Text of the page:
Txus Paul stood in the warm sunshine and peered down into the dark, dripping mouth of Ape Cave.
It was 73 degrees — short-sleeve shirt weather — on the top step of the 36 steps that lead into the 12,810-foot cave.
Ape Cave is the longest lava tube in North America.
At the bottom of the steps, it was 42 degrees, and lantern-toting cave explorers saw their breath as they stepped into the clammy darkness.
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Paul, originally from Barcelona, Spain, marveled at the cave, which is in the southern part of the Mount St. Helens National Volcanic Monument, part of the sprawling Gifford Pinchot National Forest.
“We live in Portland now, and we planned a short getaway with our two kids to Mount St. Helens,” Paul said. “It’s a very appealing area, and there is so much to see so close to home.”
Paul’s family started its trip in the Mount St. Helens blast zone at Johnston Ridge Observatory, where they were 6 miles from the gaping crater from the 1980 eruption. Ape Cave, which is south of the blast zone, is in a part of the Gifford Pinchot that was spared the devastation from that eruption.
Ape Cave formed thousands of years ago, during a different kind of eruption from Mount St. Helens. Hot lava flowed out of the mountain and into a valley near what is now the town of Cougar.
The lava cooled on top while the hotter, deeper lava continued to flow down the grade. The cool lava created the top of the cave, which remained open when the liquid lava ran out the downhill end.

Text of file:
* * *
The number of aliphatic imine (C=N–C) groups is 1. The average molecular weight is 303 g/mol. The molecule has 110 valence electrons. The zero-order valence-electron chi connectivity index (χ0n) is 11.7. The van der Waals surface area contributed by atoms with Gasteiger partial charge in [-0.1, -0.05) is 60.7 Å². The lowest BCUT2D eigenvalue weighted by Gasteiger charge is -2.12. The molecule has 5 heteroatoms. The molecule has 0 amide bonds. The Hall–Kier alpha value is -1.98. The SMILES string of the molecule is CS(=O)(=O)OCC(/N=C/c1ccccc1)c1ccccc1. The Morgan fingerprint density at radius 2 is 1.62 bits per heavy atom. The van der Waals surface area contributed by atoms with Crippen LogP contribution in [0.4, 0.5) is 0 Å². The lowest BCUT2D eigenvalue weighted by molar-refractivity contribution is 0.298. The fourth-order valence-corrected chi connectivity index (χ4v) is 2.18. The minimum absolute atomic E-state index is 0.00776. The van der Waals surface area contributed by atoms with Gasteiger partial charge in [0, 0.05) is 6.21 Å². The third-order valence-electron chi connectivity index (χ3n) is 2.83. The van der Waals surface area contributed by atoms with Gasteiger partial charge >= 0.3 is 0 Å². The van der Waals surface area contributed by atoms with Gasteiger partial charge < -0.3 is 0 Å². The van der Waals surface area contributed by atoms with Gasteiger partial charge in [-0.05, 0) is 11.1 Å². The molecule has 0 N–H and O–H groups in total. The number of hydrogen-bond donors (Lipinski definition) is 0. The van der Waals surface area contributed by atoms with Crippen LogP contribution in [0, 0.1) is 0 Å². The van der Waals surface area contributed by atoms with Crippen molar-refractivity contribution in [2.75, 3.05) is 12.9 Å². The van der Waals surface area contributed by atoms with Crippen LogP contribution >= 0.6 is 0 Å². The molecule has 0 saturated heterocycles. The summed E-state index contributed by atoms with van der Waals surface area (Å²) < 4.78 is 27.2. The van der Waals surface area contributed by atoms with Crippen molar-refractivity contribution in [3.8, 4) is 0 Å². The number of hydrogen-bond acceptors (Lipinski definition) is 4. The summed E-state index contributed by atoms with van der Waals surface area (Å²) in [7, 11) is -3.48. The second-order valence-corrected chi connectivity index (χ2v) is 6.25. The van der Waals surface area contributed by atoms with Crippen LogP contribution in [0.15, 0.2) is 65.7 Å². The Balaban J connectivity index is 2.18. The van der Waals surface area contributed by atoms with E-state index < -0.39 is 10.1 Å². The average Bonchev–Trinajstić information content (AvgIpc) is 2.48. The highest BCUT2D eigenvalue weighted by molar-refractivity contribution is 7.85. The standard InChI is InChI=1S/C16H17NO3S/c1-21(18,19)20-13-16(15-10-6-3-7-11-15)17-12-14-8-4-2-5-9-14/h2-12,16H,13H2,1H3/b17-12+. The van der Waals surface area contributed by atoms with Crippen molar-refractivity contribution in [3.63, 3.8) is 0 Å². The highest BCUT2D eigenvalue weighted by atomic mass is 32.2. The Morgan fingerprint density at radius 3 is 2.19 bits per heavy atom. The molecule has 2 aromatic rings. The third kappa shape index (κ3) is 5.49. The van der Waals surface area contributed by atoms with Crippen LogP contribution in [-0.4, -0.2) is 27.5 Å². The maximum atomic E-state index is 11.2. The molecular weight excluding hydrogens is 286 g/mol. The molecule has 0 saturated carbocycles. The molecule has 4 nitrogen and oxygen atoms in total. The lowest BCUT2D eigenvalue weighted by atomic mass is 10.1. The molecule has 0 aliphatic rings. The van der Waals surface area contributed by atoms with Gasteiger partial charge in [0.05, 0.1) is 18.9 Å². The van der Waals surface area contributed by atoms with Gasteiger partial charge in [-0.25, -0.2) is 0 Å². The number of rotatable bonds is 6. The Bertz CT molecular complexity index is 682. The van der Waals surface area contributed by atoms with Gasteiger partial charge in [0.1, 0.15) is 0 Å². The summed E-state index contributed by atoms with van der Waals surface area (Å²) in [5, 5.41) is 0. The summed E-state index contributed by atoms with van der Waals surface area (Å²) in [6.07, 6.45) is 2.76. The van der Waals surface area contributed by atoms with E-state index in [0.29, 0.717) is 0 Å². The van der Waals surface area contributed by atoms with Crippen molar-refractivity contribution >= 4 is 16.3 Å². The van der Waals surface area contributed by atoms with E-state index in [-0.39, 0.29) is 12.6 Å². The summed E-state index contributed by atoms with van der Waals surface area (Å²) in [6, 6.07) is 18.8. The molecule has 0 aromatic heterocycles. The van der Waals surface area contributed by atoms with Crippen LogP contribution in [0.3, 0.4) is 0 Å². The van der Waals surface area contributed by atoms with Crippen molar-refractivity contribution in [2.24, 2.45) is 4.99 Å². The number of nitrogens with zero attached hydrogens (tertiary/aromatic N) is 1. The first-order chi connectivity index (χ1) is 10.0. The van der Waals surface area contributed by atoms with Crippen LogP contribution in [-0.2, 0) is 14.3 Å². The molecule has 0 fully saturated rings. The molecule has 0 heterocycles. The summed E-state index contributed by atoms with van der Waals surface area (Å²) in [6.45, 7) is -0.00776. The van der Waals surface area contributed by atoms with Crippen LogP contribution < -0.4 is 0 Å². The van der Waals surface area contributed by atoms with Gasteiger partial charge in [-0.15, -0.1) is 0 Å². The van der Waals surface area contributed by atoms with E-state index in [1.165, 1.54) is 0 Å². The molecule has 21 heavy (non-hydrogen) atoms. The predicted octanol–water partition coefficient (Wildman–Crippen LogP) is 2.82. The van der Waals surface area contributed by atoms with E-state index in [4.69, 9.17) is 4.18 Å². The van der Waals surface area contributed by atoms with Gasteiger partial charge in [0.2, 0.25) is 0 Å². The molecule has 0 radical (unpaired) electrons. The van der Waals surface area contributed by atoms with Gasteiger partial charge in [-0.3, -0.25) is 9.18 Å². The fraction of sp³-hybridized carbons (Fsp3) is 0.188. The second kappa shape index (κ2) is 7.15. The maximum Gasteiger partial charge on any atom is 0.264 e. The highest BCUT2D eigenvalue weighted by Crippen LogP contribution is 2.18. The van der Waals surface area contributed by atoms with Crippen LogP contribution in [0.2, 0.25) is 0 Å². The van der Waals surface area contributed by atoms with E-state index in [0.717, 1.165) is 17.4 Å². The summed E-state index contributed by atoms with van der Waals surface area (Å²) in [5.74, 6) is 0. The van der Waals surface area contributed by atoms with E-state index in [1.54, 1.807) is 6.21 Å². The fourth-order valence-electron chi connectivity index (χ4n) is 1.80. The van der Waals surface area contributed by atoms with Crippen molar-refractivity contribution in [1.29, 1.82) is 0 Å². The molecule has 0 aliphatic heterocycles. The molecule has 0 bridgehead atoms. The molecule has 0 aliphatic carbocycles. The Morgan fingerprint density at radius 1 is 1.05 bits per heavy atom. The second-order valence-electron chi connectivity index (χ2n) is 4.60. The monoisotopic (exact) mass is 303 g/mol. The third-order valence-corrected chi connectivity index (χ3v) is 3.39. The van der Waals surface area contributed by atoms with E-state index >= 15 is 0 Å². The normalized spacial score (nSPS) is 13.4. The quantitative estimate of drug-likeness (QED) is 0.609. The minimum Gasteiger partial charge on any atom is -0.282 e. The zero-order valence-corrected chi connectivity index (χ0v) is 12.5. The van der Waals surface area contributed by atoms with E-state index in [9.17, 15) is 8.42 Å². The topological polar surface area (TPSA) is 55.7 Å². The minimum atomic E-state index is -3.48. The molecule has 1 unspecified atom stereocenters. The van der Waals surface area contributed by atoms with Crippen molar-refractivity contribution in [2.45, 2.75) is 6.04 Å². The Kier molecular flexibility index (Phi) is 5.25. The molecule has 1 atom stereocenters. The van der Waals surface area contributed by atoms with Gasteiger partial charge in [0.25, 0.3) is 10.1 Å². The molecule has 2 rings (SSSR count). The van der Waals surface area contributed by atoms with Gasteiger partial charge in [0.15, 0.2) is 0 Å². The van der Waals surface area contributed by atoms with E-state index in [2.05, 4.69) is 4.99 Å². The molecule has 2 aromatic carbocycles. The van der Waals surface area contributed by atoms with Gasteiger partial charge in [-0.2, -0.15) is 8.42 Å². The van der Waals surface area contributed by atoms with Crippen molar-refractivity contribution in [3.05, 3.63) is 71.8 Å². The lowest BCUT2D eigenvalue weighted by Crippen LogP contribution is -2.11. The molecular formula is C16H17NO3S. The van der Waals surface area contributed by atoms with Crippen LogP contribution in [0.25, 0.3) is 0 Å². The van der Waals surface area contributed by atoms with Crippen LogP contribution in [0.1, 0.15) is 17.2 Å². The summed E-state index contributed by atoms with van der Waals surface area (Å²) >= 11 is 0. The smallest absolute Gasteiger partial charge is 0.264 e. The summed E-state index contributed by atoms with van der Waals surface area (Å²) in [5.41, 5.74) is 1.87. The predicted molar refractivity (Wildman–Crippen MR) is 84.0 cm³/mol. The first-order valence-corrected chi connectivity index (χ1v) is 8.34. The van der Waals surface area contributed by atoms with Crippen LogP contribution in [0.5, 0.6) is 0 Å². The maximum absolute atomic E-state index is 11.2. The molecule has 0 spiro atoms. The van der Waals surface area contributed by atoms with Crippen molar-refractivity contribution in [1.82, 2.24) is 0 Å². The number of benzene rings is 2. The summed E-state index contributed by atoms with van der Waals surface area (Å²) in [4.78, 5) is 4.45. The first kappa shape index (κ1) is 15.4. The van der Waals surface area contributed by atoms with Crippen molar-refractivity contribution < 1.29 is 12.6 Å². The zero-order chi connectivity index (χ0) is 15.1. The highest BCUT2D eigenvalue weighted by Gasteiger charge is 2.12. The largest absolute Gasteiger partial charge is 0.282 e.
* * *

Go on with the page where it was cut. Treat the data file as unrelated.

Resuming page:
Ape Cave is one of the most popular spots on the Gifford Pinchot. Thousands of visitors bundle up in winter jackets and tote lanterns and flashlights down the stone steps to the cave.
But the Gifford Pinchot is a playground for millions — 1.8 million people came to the 1,368,300-acre forest in 2007 — and there are countless things to do and places to see.
The Gifford Pinchot has world-class hiking trails.
Mountain bikers hit the Plains of Abraham, Lewis River Trail and Siouxon Trail.
Snowshoers, cross-country skiers, snowmobilers and back-country skiers and snowboarders visit the Gifford Pinchot’s Sno-Parks throughout the winter.
Mountaineers climb Mount Adams and Mount St. Helens.
Horseback riders saddle up at the Kalama Horse camp — and other horse-friendly trailheads.
The Cispus River gives whitewater rafters and kayakers thrills and chills.
Hunters go after deer and elk in season.
The Gifford Pinchot offers some of the finest huckleberry picking on the planet.
The list goes on.
For 100 years, the Gifford Pinchot has been so many things to so many people.
“You’re not going to see anything else like it anywhere else,” Allan Tahayeri of Portland said after climbing out of the cave.
To Paul, Ape Cave, Mount St. Helens and the rest of the sprawling, scenic Gifford Pinchot sums up the sights and majesty of the American West.
“Coming from Europe, we had maybe one-eighth of all this,” she said as a gray jay perched on a nearby branch. “When you drive around here, you experience the immensity and beauty of this country.”